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John Lacey comes home one evening to discover a letter from his wife (starting with "Dear John" - hence the title) telling him that she is leaving him. Lonely and now divorced, the series ... See full summary »
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Long running BBC comedy show consisting of sketches and humourous musical routines involving the large Ronnie Barker and the small Ronnie Corbett. Most sketches involved both men, but ... See full summary »
The Fred Tomlinson Singers
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'Sitting Pretty' is probably John Sullivan's least remembered sitcom, although like 'Dear John' before it, ran to two seasons. Mindful of criticisms that he was not good at writing for women ( made mainly by Cheryl Hall, with whom he'd worked with on 'Citizen Smith' ), the author decided to create a show with a female lead. Stage actress Diane Bull ( who had appeared in episodes of Eric Chappell's 'Only When I Laugh' and 'Duty Free' ) played Annie 'Annabel' Briggs. Back in the Swinging Sixties, she was the original 'good time had by all'. Since then she has lived with one sugar daddy after another. When we first see her, she is now 40 ( the 'Jackie Onassis of Bethnal Green' ) and has been married for a year to millionaire Boris, whom she calls 'Daddy Boo-Boo'. Her opulent lifestyle ends when he dies of a heart attack at a health farm. Discovering he was up to his neck in debt ( and having an affair to boot ), she has to sell everything off - including their home - to pay off creditors. Penniless, she eventually moves in with her parents at their rundown chicken farm in Kent. Tension develops between Annie and her dowdy hippie sister Sylvie ( Heather Tobias ). The latter is annoyed at the way her parents have welcomed Annie back into the family home whereas she never left. You can see echoes of the Trotter brothers in these women. Both have illegitimate children - Sylvie's son Andrew ( originally called 'Lone Star' ) was the result of a one-night stand at the Isle Of Wight Rock Festival in 1969 with a man claiming to be Bob Marley ( he wasn't ). Annie's daughter, weight-conscious nurse Tiffany ( Alison Lomas ), came about as the result of a fling with photographer Justin Osbourne ( George Irving ).
The show was like 'To The Manor Born' without the snob element. Luckily she has her Shirley Bassey records to help her through hard times. In 'The Sunshine Of Your Smile', Tiffany developed a crush on a butcher, and Annie helped out by fixing her hairstyle and make-up. Unfortunately, her good intentions backfired. Chopping meat with a cleaver, the butcher was so distracted by Tiffany's startling new appearance, he accidentally cut off his own thumb! 'Rumours' had Annie reunited with the Home Secretary ( the late Peter Blythe ), a 'lovely man' she'd once had a torrid affair with eight years before.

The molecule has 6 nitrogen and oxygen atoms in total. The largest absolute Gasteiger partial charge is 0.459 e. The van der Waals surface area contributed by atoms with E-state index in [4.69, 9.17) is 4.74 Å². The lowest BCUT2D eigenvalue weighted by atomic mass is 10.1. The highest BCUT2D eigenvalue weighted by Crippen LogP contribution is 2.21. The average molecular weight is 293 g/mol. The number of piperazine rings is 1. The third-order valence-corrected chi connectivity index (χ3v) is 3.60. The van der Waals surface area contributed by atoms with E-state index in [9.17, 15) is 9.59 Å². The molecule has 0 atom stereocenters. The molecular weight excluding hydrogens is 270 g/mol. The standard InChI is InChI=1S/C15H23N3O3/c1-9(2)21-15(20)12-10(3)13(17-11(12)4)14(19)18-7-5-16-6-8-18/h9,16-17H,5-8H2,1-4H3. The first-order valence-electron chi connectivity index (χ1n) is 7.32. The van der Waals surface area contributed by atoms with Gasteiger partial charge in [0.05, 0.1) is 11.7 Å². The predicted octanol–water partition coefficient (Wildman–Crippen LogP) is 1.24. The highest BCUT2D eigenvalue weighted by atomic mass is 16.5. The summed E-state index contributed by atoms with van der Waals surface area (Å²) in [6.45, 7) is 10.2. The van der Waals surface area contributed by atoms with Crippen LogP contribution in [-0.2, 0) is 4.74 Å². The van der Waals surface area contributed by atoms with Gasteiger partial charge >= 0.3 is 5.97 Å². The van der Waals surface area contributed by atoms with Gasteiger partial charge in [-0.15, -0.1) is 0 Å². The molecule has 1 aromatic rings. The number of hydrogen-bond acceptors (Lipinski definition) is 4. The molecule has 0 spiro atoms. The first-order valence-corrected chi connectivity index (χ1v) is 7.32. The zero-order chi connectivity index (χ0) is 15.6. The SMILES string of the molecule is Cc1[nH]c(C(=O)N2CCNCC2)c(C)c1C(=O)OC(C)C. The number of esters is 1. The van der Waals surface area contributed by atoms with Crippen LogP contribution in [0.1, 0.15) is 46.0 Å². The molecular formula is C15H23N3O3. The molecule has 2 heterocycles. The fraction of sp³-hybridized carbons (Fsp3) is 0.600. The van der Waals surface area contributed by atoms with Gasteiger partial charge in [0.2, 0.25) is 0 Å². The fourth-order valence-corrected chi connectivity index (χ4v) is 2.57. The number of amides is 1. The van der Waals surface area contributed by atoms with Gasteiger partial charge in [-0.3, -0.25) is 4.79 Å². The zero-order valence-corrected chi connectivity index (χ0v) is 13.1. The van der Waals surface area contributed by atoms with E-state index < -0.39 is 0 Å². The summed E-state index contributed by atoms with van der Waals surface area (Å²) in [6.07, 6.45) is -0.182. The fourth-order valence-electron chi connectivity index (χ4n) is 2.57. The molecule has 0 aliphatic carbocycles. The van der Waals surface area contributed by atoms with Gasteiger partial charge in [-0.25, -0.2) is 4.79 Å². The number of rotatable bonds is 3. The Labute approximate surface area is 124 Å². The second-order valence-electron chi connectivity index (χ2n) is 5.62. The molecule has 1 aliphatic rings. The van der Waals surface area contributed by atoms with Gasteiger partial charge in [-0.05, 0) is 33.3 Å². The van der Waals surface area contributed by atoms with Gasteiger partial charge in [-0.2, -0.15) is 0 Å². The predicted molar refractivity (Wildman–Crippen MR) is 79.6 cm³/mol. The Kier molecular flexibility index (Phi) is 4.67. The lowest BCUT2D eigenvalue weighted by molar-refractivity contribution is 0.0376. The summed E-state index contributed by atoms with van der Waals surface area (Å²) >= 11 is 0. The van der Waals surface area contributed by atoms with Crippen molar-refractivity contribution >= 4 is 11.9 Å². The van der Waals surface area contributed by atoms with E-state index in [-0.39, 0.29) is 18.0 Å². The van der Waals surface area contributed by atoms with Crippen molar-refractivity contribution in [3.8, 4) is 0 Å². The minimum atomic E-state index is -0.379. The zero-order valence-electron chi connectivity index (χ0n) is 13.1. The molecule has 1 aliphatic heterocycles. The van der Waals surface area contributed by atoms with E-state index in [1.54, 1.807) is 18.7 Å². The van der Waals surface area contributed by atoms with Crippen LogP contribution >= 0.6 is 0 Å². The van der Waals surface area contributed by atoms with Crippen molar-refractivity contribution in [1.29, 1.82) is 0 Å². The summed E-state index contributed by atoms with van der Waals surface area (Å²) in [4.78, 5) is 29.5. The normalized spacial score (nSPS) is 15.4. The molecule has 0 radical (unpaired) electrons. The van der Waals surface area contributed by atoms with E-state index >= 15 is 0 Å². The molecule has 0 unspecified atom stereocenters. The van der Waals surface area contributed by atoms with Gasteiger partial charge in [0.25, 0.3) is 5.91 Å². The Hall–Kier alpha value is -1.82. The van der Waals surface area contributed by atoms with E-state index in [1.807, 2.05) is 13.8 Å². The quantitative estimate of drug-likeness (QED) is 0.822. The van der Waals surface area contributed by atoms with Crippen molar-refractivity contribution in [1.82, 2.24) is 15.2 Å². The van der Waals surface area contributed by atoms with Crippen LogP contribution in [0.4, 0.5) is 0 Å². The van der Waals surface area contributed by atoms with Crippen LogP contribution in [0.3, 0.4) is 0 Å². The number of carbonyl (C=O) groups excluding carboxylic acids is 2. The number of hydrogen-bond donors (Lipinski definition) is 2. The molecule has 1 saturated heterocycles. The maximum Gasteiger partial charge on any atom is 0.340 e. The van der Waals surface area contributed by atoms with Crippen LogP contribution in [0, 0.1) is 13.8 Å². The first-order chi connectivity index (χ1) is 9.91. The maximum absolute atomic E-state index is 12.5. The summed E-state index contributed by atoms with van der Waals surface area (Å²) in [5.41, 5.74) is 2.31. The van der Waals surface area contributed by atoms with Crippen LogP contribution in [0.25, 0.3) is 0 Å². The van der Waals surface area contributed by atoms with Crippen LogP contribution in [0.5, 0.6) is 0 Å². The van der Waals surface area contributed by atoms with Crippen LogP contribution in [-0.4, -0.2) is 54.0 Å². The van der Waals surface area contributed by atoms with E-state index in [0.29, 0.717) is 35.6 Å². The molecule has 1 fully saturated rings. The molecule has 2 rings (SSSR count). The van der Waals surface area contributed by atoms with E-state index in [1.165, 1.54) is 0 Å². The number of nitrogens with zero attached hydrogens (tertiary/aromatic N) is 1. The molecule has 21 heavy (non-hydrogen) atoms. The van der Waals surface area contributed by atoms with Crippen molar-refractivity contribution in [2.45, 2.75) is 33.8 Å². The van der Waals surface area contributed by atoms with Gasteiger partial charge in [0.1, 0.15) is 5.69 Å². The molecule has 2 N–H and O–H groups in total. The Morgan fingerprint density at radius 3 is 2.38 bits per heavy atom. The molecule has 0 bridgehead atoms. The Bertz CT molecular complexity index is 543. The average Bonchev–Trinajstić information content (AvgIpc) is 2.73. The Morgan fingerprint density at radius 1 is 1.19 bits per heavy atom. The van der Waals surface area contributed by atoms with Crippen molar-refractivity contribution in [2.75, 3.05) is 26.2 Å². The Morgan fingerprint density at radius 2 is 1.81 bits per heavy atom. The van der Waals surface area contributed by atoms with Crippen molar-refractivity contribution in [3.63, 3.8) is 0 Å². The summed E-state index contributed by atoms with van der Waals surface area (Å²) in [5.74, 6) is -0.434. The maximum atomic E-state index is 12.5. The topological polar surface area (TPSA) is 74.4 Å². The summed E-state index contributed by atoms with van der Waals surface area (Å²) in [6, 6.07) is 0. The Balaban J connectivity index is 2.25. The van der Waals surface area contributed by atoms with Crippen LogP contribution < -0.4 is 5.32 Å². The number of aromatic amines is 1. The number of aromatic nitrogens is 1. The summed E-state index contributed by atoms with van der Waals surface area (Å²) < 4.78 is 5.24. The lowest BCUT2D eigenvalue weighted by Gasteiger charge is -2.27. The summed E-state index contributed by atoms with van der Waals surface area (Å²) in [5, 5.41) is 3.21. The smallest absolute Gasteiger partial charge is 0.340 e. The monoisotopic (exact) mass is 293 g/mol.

Bull gave a spirited performance as 'Annie' ( she sang the theme song and those are her family snaps in the opening titles ). Sullivan said that after their first meeting he knew she was right for the role. "It was exactly like the time I first heard David Jason read for 'Del Boy'.". Bull said of her screen persona: "In many ways we're like chalk and cheese. We're both gregarious, but she's much more positive than I am, eternally optimistic and tough. She can be very tough on other people too. I hope I'm not as rude as she is.". In the final episode, Annie discovers she was once married to an Italian gangster. The rest of the cast were good too, particularly John Cater as her hypochondriac father George ( "I knew I shouldn't have had that biscuit!" ) and Vilma Holingbery as 'Kitty', her mother.
'Pretty' was full of good lines and amusing situations. But it strangely failed to catch on, and the second season in 1993 was the last. I have no explanation for this. Perhaps the B.B.C. did not do enough to push it. Hilary Kingsley of 'The Daily Mirror' unfavourably compared it to 'Only Fools' ( as they later did with 'The Green Green Grass' ). On its own merits it was very good indeed. There have been no repeats nor D.V.D. releases.
On 23rd December 1998, Bull succumbed to cancer. She was 46. This lovely, talented actress deserved greater success. She was, to borrow Annie's catchphrase, 'phenomenal'.
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